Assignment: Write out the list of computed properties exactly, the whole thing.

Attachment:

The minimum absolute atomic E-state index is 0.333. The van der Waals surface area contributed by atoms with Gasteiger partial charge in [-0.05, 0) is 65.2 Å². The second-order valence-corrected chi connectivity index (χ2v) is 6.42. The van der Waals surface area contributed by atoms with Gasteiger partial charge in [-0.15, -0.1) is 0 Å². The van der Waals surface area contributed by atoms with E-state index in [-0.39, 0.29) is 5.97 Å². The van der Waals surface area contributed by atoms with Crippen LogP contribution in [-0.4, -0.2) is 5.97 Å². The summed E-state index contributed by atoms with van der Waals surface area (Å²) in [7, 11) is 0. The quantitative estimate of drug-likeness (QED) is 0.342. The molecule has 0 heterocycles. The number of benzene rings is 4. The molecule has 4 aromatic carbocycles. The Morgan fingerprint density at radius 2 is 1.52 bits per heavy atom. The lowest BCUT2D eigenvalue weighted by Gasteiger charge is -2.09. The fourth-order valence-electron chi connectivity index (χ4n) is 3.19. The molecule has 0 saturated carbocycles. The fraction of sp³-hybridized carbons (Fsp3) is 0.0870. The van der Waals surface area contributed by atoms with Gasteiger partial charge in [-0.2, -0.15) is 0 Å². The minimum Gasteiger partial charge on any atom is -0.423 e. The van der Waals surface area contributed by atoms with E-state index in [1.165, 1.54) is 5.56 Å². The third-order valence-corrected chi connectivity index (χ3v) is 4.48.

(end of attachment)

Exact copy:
The minimum absolute atomic E-state index is 0.333. The van der Waals surface area contributed by atoms with Gasteiger partial charge in [-0.05, 0) is 65.2 Å². The second-order valence-corrected chi connectivity index (χ2v) is 6.42. The van der Waals surface area contributed by atoms with Gasteiger partial charge in [-0.15, -0.1) is 0 Å². The van der Waals surface area contributed by atoms with E-state index in [-0.39, 0.29) is 5.97 Å². The van der Waals surface area contributed by atoms with Crippen LogP contribution in [-0.4, -0.2) is 5.97 Å². The summed E-state index contributed by atoms with van der Waals surface area (Å²) in [7, 11) is 0. The quantitative estimate of drug-likeness (QED) is 0.342. The molecule has 0 heterocycles. The number of benzene rings is 4. The molecule has 4 aromatic carbocycles. The Morgan fingerprint density at radius 2 is 1.52 bits per heavy atom. The lowest BCUT2D eigenvalue weighted by Gasteiger charge is -2.09. The fourth-order valence-electron chi connectivity index (χ4n) is 3.19. The molecule has 0 saturated carbocycles. The fraction of sp³-hybridized carbons (Fsp3) is 0.0870. The van der Waals surface area contributed by atoms with Gasteiger partial charge in [-0.2, -0.15) is 0 Å². The minimum Gasteiger partial charge on any atom is -0.423 e. The van der Waals surface area contributed by atoms with E-state index in [1.165, 1.54) is 5.56 Å². The third-order valence-corrected chi connectivity index (χ3v) is 4.48.